What Happens to Your Credit Score if You Close a Credit Card?

by Maurie Backman | Published on Nov. 8, 2021

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A man sitting on his couch and holding a credit card while looking up something on his phone.

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Closing a credit card can sometimes make sense, but it could also impact your credit score.


Key points

  • Your length of credit history and credit utilization are some of the factors you should consider when deciding whether to close a card.
  • In some cases, closing a credit card account could hurt your credit score.

Some people use the same credit cards for years before deciding to upgrade to cards with better terms and offers. If you have credit cards in your collection that you hardly ever swipe, you may be thinking of closing those accounts. After all, the fewer cards you have, the less there is for a criminal to get a hold of one of your account numbers and rack up charges in your name. Plus, if you're paying an annual fee for a credit card that gets no use, you're effectively throwing your money away.

In some cases, closing an old credit card is a smart move -- such as if you're paying an annual fee but getting nothing in return. But before you close a credit card with no fee, you may want to consider the potential damage it could cause to your credit score.

Don't compromise your credit score

Whether closing a credit card hurts your credit score will hinge on a few different factors:

  • How long you've had that account open
  • Your spending limit on that account
  • Your current balance across all of your credit cards

There are different factors that go into calculating your credit score, and one is the length of your credit history. If you keep the same credit card open for many years, that will help your score, whereas if all of your credit card accounts are newer, your score might suffer. If you close a credit card you've had for 10 years and your remaining cards are only two years old, you can expect your score to go down.

Another thing that goes into determining your credit score is your credit utilization ratio. That ratio measures how much of your credit limit across all of your cards you're using at once. A credit utilization ratio of 30% or less will generally help your score, while a higher ratio will usually hurt it.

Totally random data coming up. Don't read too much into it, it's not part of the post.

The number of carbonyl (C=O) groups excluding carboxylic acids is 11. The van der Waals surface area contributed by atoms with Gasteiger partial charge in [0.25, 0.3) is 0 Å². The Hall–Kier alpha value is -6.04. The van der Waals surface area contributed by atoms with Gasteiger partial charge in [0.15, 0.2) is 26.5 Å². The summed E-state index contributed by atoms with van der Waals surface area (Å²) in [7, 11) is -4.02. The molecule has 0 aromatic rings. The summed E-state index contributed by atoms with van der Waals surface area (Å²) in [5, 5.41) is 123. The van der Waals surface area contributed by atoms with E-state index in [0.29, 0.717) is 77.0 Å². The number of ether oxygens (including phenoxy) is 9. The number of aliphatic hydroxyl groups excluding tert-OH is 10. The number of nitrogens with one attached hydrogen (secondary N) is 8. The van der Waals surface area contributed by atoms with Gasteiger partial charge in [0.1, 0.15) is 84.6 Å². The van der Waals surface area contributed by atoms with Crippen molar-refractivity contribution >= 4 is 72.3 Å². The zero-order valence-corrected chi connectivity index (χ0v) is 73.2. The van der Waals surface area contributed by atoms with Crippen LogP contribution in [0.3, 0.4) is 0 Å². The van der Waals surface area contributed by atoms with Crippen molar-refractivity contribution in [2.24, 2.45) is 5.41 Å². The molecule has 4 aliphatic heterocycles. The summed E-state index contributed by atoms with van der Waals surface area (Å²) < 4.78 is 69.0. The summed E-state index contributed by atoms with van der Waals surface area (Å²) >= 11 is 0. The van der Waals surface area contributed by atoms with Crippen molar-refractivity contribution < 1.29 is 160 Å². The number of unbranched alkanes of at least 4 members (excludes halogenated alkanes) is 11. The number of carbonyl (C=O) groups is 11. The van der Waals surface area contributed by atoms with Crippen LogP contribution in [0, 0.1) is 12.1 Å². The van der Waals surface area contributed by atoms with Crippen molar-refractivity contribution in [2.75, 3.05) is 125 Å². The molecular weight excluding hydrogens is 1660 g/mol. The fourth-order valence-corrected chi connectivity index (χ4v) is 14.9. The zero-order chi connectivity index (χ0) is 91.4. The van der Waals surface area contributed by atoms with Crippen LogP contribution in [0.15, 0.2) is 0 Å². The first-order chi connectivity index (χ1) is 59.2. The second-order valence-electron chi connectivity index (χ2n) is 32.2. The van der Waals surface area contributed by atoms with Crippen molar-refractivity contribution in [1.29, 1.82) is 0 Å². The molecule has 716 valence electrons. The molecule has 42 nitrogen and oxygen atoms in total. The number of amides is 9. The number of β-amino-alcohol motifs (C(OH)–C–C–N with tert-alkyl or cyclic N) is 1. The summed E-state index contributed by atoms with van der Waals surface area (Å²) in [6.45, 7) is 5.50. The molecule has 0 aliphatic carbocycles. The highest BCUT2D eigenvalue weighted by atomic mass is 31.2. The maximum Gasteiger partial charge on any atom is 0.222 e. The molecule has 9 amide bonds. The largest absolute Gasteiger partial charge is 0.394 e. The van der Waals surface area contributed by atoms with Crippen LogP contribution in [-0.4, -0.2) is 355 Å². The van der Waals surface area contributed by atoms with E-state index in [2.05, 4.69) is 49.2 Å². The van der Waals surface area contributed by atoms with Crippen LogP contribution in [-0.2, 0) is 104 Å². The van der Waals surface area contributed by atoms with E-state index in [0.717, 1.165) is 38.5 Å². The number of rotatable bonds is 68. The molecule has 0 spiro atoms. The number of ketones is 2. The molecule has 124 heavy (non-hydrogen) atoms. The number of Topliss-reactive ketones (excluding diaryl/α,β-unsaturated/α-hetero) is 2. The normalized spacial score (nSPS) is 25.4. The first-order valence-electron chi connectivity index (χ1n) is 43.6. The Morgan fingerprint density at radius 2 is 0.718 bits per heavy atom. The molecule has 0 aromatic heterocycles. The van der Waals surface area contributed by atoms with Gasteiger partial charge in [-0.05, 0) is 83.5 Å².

Now, say you have a total credit limit of $10,000 across your various cards, and your current balance is $3,000. That puts you at 30% utilization, which is still in favorable territory. If you close a credit card with a $4,000 spending limit, suddenly, your total limit drops to $6,000. If you owe $3,000, you're looking at a utilization ratio of 50%, which isn't so good for credit score purposes.

That said, if you're carrying a small credit card balance, you may be able to close a card without a hit to your credit score, even if closing that account lowers your total credit limit substantially. Imagine that instead of a $3,000 credit card balance, you only owe $500 across all of your cards. If your total spending limit drops from $10,000 to $6,000, you'll still be in favorable territory from a utilization standpoint, and so your score shouldn't be negatively affected.

Should you close an old credit card?

If you're not paying an annual fee for a credit card you don't use and that account has been open a long time, you're probably better off keeping it open. But if you're looking to close a newer card with a small spending limit, then you might easily get away with canceling that account and seeing little to no credit score impact.

Remember, too, that if your credit limit shrinks as a result of you closing a credit card, you can always ask your remaining card issuers to raise your credit limit. Or, you can apply for a new credit card that will bring your total spending limit back up. The key, either way, is to understand the impact that closing a credit card might have and take steps to avoid credit score damage in the process.

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